After talking in Oberlin with growers from around the country, one thing that seemed to run through all the conversations was that our winters were full—of work and strange weather.  Here in the PNW we had a very mild winter, in our area that meant no snow, at all! Even though we seldom have significant snow events, this winter we also didn’t have any significant cold snaps, which coupled with the lack of any snow made winter feel particularly blah, that’s how my kids described it.

So we took the opportunity to do as many of the winter tasks that we could before the real hustle of spring hits. What does winter work look like for you on your farm? What are the tasks that you would like to get done, but don’t? What are the true priorities that MUST happen? What do you say when someone says “Oh, you’re a farmer? So do you just sit around during the winter, or go on vacation?”?

After the Oberlin conference I raced home to speak at the OSU Small Farms Conference in Corvallis, and then host the Pacific Northwest Cut Flower Growers Meetup the next day. Whew! A whirlwind of flower farming goodness. Great speakers and amazing connections made. This weekend always takes lots of time and behind the scenes hustle, but is one hundred percent worth it in the end.

Once the conferences were over it was back to winter project land for us. Our big projects over the winter are mostly of the cleanup and prep type. Winter pruning all of our roses takes precedence. We start in the fall by pruning everything back slightly, mostly to protect from any weather or wind damage we may see. As the weather starts to warm in the spring we do our final prune on them. The goal is to be done with this round by Valentine’s Day, but this year we started a bit earlier as we were starting to see buds popping! The spring prune is intended to be a cleanup, pruning out dead wood, and cleaning up the form to allow for good stem growth and air circulation. Once they’re all cleaned up and pruned, they get a dash of fertilizer and a top coating of mulch, and then they’re ready to roll!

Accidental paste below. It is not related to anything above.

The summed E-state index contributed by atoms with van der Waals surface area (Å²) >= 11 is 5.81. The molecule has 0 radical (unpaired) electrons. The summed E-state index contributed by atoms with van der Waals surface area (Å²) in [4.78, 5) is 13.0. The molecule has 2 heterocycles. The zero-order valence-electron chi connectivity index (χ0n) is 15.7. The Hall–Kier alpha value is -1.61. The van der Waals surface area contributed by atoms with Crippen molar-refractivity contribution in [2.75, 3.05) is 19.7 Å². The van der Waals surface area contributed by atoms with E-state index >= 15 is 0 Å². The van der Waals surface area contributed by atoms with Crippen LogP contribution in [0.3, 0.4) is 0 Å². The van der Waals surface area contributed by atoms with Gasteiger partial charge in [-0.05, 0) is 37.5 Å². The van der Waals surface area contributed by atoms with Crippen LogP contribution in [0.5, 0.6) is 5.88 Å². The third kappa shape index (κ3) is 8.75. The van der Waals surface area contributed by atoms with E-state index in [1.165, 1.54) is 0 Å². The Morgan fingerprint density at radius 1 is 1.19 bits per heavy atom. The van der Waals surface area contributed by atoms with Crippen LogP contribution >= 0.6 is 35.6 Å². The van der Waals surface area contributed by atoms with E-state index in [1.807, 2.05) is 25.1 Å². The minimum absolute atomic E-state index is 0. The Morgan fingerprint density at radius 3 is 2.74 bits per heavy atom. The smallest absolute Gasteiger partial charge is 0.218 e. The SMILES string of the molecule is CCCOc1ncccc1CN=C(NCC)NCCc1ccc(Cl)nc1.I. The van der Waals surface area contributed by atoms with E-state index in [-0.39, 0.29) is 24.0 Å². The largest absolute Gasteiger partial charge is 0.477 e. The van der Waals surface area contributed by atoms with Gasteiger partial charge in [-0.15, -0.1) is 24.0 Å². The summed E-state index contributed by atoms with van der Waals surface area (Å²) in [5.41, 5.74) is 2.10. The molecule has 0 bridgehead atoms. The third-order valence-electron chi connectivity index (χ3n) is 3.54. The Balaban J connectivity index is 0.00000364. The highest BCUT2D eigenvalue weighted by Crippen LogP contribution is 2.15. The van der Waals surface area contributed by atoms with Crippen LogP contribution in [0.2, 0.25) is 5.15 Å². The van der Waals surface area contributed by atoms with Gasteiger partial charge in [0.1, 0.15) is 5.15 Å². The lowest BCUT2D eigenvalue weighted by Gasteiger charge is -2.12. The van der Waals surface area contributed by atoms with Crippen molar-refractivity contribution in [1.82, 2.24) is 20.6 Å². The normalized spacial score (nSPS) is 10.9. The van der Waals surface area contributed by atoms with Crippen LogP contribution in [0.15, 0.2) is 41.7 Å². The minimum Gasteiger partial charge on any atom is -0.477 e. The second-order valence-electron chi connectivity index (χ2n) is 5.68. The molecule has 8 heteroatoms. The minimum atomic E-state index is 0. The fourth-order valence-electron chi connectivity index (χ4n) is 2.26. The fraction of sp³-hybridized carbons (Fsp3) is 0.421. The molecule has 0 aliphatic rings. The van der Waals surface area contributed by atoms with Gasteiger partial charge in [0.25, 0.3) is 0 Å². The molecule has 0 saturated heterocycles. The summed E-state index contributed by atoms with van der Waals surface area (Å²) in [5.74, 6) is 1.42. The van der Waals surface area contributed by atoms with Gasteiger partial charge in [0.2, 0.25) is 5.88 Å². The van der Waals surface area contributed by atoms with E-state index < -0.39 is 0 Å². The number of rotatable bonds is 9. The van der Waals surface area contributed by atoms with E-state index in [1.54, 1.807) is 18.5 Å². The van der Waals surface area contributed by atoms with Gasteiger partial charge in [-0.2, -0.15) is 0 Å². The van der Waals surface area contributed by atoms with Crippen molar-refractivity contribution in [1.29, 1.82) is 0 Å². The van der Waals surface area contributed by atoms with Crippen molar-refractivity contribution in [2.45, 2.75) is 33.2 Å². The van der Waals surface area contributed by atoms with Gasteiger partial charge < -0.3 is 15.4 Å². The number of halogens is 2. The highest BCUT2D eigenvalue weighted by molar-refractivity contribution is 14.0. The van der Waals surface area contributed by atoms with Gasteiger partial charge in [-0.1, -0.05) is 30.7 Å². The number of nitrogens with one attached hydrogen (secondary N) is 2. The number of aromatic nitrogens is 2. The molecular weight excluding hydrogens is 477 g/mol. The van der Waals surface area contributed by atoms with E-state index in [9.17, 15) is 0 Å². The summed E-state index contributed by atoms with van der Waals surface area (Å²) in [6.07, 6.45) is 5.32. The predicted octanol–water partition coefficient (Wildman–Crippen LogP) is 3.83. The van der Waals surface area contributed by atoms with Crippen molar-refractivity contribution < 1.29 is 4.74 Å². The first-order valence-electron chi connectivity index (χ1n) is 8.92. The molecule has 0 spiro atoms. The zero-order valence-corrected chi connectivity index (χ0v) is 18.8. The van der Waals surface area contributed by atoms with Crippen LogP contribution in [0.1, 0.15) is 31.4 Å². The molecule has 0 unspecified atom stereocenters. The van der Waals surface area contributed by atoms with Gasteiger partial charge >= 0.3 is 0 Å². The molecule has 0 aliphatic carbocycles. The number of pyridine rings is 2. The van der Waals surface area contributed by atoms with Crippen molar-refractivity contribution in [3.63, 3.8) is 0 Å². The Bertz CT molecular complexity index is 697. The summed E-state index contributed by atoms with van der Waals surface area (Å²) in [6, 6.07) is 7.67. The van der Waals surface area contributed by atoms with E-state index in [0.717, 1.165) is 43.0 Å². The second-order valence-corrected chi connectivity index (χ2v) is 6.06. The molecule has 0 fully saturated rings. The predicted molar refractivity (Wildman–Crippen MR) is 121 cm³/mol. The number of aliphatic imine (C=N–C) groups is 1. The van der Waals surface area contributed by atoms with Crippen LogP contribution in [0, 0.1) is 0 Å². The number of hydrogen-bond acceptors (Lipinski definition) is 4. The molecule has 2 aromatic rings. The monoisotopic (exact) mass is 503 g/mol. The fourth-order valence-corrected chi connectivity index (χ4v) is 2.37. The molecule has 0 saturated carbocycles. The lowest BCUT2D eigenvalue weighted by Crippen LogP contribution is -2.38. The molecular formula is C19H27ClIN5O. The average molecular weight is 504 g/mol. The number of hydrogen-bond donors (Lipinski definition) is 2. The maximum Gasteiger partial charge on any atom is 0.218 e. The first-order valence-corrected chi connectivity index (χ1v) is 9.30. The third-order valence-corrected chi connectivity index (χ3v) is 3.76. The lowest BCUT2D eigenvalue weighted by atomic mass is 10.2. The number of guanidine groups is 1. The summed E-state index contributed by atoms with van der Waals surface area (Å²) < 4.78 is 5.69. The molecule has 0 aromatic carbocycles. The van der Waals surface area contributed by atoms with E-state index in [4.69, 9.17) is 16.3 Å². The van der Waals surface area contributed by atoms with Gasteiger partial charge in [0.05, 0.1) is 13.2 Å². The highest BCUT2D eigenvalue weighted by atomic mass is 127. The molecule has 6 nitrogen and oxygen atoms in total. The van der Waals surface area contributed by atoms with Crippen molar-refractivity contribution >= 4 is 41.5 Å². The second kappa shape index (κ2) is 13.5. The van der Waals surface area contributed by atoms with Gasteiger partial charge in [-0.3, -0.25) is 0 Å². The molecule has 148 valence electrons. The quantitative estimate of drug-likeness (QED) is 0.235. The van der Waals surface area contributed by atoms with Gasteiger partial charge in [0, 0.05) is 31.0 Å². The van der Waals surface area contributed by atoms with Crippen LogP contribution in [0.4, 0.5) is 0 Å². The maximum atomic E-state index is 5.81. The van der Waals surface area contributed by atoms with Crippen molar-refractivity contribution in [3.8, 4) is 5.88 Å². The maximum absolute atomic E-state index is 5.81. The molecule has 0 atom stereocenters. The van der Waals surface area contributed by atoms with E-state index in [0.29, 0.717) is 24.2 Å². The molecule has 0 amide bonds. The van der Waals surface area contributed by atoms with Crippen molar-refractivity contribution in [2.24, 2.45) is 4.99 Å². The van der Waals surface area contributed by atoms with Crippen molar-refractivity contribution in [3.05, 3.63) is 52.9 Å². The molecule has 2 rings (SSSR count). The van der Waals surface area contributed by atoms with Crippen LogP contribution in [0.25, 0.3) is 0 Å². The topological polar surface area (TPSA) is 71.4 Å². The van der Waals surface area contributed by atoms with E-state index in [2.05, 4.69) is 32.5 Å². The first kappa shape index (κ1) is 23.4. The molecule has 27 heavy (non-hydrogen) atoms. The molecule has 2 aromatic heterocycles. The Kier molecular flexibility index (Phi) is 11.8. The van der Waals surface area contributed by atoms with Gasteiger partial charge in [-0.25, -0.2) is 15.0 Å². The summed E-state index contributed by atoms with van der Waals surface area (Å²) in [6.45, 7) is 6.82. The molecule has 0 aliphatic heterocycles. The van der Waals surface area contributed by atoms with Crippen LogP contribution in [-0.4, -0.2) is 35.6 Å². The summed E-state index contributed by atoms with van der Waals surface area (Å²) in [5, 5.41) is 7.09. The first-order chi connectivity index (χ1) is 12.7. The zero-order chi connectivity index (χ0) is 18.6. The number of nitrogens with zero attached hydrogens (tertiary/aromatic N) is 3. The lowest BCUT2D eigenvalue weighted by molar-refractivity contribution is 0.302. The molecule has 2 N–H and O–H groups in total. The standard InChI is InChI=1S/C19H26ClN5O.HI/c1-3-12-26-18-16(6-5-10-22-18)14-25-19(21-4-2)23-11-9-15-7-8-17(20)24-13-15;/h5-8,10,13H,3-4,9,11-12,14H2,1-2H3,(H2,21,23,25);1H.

The eucalyptus is also a big project on our farm. We get a lot of use out of our eucalyptus stands and cut on them this year all the way to Valentine’s Day (like I said, no big cold events). Once we feel like we’ve gotten everything off to market that we can, we aggressively cut the plants back to stimulate new growth, fertilize, and mulch.

Other big projects this winter were planting lots of new perennials and woodies, cover cropping a new growing area (four new acres!) and working on retrofitting our shop building into a bigger, better prep and work area for our grocery and design work. No lie, we’ve been putting off planting woodies for the last ten years, waiting for the perfect area to open up, choosing other investments, just being lazy. Bad decision. If you’re on the fence, or haven’t planted woodies yet, just do it!  We are kicking ourselves for not doing it sooner, but so glad that we finally have.

As always, planning takes a large chunk of time and we spend lots of hours mulling over last year’s sales, analyzing what sold well, what didn’t sell, what gets more field space, what gets cut from the plan. All that to say, it’s one of my favorite tasks of the entire year—there’s so much hope and potential in every well-laid plan. So, here’s to a happy, prosperous, and fun-filled season in 2020!


Erin McMullen

Rain Drop Farm

Erin McMullen Rain Drop Farm [email protected]